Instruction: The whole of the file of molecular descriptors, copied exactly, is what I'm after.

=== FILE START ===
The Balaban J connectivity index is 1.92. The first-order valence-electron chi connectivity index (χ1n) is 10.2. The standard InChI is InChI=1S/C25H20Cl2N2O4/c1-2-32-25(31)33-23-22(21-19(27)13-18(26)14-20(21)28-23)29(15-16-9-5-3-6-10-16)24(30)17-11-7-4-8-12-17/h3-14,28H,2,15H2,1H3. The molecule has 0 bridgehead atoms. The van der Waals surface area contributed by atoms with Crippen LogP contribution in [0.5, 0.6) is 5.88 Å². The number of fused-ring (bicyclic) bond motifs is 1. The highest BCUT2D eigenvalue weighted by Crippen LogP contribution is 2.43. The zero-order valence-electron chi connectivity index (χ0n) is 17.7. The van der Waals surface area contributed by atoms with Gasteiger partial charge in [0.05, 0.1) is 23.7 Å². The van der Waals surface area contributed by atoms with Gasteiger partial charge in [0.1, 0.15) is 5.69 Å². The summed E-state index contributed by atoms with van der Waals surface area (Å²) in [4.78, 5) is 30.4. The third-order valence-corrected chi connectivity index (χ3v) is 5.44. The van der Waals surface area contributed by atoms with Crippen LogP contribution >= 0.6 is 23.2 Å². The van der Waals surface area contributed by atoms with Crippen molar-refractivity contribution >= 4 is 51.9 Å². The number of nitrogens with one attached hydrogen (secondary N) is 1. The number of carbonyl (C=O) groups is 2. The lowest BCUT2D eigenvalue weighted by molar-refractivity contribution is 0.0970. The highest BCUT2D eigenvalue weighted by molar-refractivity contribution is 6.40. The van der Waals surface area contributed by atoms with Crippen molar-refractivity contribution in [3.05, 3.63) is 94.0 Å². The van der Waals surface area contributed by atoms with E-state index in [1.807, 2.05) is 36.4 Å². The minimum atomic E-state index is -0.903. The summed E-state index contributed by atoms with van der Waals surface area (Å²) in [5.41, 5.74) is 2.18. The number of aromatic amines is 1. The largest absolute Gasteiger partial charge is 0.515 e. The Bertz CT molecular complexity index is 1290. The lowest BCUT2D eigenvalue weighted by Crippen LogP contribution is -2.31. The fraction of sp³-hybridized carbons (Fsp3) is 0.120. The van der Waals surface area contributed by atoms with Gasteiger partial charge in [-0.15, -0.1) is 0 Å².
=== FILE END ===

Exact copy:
The Balaban J connectivity index is 1.92. The first-order valence-electron chi connectivity index (χ1n) is 10.2. The standard InChI is InChI=1S/C25H20Cl2N2O4/c1-2-32-25(31)33-23-22(21-19(27)13-18(26)14-20(21)28-23)29(15-16-9-5-3-6-10-16)24(30)17-11-7-4-8-12-17/h3-14,28H,2,15H2,1H3. The molecule has 0 bridgehead atoms. The van der Waals surface area contributed by atoms with Crippen LogP contribution in [0.5, 0.6) is 5.88 Å². The number of fused-ring (bicyclic) bond motifs is 1. The highest BCUT2D eigenvalue weighted by Crippen LogP contribution is 2.43. The zero-order valence-electron chi connectivity index (χ0n) is 17.7. The van der Waals surface area contributed by atoms with Gasteiger partial charge in [0.05, 0.1) is 23.7 Å². The van der Waals surface area contributed by atoms with Gasteiger partial charge in [0.1, 0.15) is 5.69 Å². The summed E-state index contributed by atoms with van der Waals surface area (Å²) in [4.78, 5) is 30.4. The third-order valence-corrected chi connectivity index (χ3v) is 5.44. The van der Waals surface area contributed by atoms with Crippen LogP contribution >= 0.6 is 23.2 Å². The van der Waals surface area contributed by atoms with Crippen molar-refractivity contribution >= 4 is 51.9 Å². The number of nitrogens with one attached hydrogen (secondary N) is 1. The number of carbonyl (C=O) groups is 2. The lowest BCUT2D eigenvalue weighted by molar-refractivity contribution is 0.0970. The highest BCUT2D eigenvalue weighted by molar-refractivity contribution is 6.40. The van der Waals surface area contributed by atoms with Crippen molar-refractivity contribution in [3.05, 3.63) is 94.0 Å². The van der Waals surface area contributed by atoms with E-state index in [1.807, 2.05) is 36.4 Å². The minimum atomic E-state index is -0.903. The summed E-state index contributed by atoms with van der Waals surface area (Å²) in [5.41, 5.74) is 2.18. The number of aromatic amines is 1. The largest absolute Gasteiger partial charge is 0.515 e. The Bertz CT molecular complexity index is 1290. The lowest BCUT2D eigenvalue weighted by Crippen LogP contribution is -2.31. The fraction of sp³-hybridized carbons (Fsp3) is 0.120. The van der Waals surface area contributed by atoms with Gasteiger partial charge in [-0.15, -0.1) is 0 Å².